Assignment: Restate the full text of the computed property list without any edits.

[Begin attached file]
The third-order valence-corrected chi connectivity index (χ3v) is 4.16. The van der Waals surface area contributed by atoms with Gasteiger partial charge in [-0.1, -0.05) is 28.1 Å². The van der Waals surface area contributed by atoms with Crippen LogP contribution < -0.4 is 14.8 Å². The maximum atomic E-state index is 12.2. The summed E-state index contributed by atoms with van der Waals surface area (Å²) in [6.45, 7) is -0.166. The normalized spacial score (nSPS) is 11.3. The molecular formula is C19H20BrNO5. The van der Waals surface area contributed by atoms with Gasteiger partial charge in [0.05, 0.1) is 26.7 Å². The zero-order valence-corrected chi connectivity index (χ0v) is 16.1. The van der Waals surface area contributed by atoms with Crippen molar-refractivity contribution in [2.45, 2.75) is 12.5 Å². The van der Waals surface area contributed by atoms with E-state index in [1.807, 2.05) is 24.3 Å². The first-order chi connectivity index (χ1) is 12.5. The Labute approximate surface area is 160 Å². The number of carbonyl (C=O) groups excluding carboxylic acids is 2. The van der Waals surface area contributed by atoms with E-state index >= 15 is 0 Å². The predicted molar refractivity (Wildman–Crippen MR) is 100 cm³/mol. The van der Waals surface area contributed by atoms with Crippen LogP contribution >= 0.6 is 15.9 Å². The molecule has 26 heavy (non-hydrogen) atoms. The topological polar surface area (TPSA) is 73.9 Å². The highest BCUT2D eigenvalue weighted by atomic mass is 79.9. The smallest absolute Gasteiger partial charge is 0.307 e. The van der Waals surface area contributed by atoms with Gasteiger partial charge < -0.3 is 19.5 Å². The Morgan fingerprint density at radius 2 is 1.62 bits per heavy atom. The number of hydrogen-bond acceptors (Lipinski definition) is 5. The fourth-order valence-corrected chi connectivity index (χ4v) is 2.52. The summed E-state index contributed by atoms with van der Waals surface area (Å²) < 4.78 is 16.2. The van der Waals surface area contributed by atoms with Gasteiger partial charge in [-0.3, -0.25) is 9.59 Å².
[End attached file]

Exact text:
The third-order valence-corrected chi connectivity index (χ3v) is 4.16. The van der Waals surface area contributed by atoms with Gasteiger partial charge in [-0.1, -0.05) is 28.1 Å². The van der Waals surface area contributed by atoms with Crippen LogP contribution < -0.4 is 14.8 Å². The maximum atomic E-state index is 12.2. The summed E-state index contributed by atoms with van der Waals surface area (Å²) in [6.45, 7) is -0.166. The normalized spacial score (nSPS) is 11.3. The molecular formula is C19H20BrNO5. The van der Waals surface area contributed by atoms with Gasteiger partial charge in [0.05, 0.1) is 26.7 Å². The zero-order valence-corrected chi connectivity index (χ0v) is 16.1. The van der Waals surface area contributed by atoms with Crippen molar-refractivity contribution in [2.45, 2.75) is 12.5 Å². The van der Waals surface area contributed by atoms with E-state index in [1.807, 2.05) is 24.3 Å². The first-order chi connectivity index (χ1) is 12.5. The Labute approximate surface area is 160 Å². The number of carbonyl (C=O) groups excluding carboxylic acids is 2. The van der Waals surface area contributed by atoms with E-state index >= 15 is 0 Å². The predicted molar refractivity (Wildman–Crippen MR) is 100 cm³/mol. The van der Waals surface area contributed by atoms with Crippen LogP contribution >= 0.6 is 15.9 Å². The molecule has 26 heavy (non-hydrogen) atoms. The topological polar surface area (TPSA) is 73.9 Å². The highest BCUT2D eigenvalue weighted by atomic mass is 79.9. The smallest absolute Gasteiger partial charge is 0.307 e. The van der Waals surface area contributed by atoms with Gasteiger partial charge < -0.3 is 19.5 Å². The Morgan fingerprint density at radius 2 is 1.62 bits per heavy atom. The number of hydrogen-bond acceptors (Lipinski definition) is 5. The fourth-order valence-corrected chi connectivity index (χ4v) is 2.52. The summed E-state index contributed by atoms with van der Waals surface area (Å²) < 4.78 is 16.2. The van der Waals surface area contributed by atoms with Gasteiger partial charge in [-0.3, -0.25) is 9.59 Å².